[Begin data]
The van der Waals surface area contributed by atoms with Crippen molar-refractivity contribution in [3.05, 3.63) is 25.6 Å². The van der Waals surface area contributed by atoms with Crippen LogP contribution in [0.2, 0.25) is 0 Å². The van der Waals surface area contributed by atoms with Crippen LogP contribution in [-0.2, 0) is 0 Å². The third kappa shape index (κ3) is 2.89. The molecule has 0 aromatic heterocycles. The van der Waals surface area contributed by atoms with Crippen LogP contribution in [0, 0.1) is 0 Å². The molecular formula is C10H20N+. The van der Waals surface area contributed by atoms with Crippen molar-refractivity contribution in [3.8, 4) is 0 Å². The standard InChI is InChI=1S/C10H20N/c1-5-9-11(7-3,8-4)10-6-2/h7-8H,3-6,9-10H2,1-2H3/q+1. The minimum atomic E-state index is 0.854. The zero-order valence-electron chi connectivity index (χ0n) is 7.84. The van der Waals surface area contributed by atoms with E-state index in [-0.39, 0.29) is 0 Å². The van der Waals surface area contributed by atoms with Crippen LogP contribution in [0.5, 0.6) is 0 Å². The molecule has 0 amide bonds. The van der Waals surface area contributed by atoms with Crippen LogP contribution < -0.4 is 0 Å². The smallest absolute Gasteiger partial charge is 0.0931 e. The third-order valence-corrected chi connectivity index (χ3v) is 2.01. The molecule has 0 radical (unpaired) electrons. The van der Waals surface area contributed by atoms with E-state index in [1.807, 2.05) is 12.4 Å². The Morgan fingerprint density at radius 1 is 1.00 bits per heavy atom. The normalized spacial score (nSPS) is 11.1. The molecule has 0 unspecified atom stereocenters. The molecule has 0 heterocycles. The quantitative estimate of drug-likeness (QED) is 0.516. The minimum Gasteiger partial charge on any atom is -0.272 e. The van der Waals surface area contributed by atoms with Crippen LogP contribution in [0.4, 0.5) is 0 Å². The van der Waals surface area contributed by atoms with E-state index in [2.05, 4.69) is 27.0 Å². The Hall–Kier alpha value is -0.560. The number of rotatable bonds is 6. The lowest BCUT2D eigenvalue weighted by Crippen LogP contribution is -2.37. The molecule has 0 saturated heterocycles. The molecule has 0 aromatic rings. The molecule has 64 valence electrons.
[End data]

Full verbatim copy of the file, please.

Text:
The van der Waals surface area contributed by atoms with Crippen molar-refractivity contribution in [3.05, 3.63) is 25.6 Å². The van der Waals surface area contributed by atoms with Crippen LogP contribution in [0.2, 0.25) is 0 Å². The van der Waals surface area contributed by atoms with Crippen LogP contribution in [-0.2, 0) is 0 Å². The third kappa shape index (κ3) is 2.89. The molecule has 0 aromatic heterocycles. The van der Waals surface area contributed by atoms with Crippen LogP contribution in [0, 0.1) is 0 Å². The molecular formula is C10H20N+. The van der Waals surface area contributed by atoms with Crippen molar-refractivity contribution in [3.8, 4) is 0 Å². The standard InChI is InChI=1S/C10H20N/c1-5-9-11(7-3,8-4)10-6-2/h7-8H,3-6,9-10H2,1-2H3/q+1. The minimum atomic E-state index is 0.854. The zero-order valence-electron chi connectivity index (χ0n) is 7.84. The van der Waals surface area contributed by atoms with E-state index in [-0.39, 0.29) is 0 Å². The van der Waals surface area contributed by atoms with Crippen LogP contribution in [0.5, 0.6) is 0 Å². The molecule has 0 amide bonds. The van der Waals surface area contributed by atoms with Crippen LogP contribution < -0.4 is 0 Å². The smallest absolute Gasteiger partial charge is 0.0931 e. The third-order valence-corrected chi connectivity index (χ3v) is 2.01. The molecule has 0 radical (unpaired) electrons. The van der Waals surface area contributed by atoms with E-state index in [1.807, 2.05) is 12.4 Å². The Morgan fingerprint density at radius 1 is 1.00 bits per heavy atom. The normalized spacial score (nSPS) is 11.1. The molecule has 0 unspecified atom stereocenters. The molecule has 0 heterocycles. The quantitative estimate of drug-likeness (QED) is 0.516. The minimum Gasteiger partial charge on any atom is -0.272 e. The van der Waals surface area contributed by atoms with Crippen LogP contribution in [0.4, 0.5) is 0 Å². The van der Waals surface area contributed by atoms with E-state index in [2.05, 4.69) is 27.0 Å². The Hall–Kier alpha value is -0.560. The number of rotatable bonds is 6. The lowest BCUT2D eigenvalue weighted by Crippen LogP contribution is -2.37. The molecule has 0 saturated heterocycles. The molecule has 0 aromatic rings. The molecule has 64 valence electrons.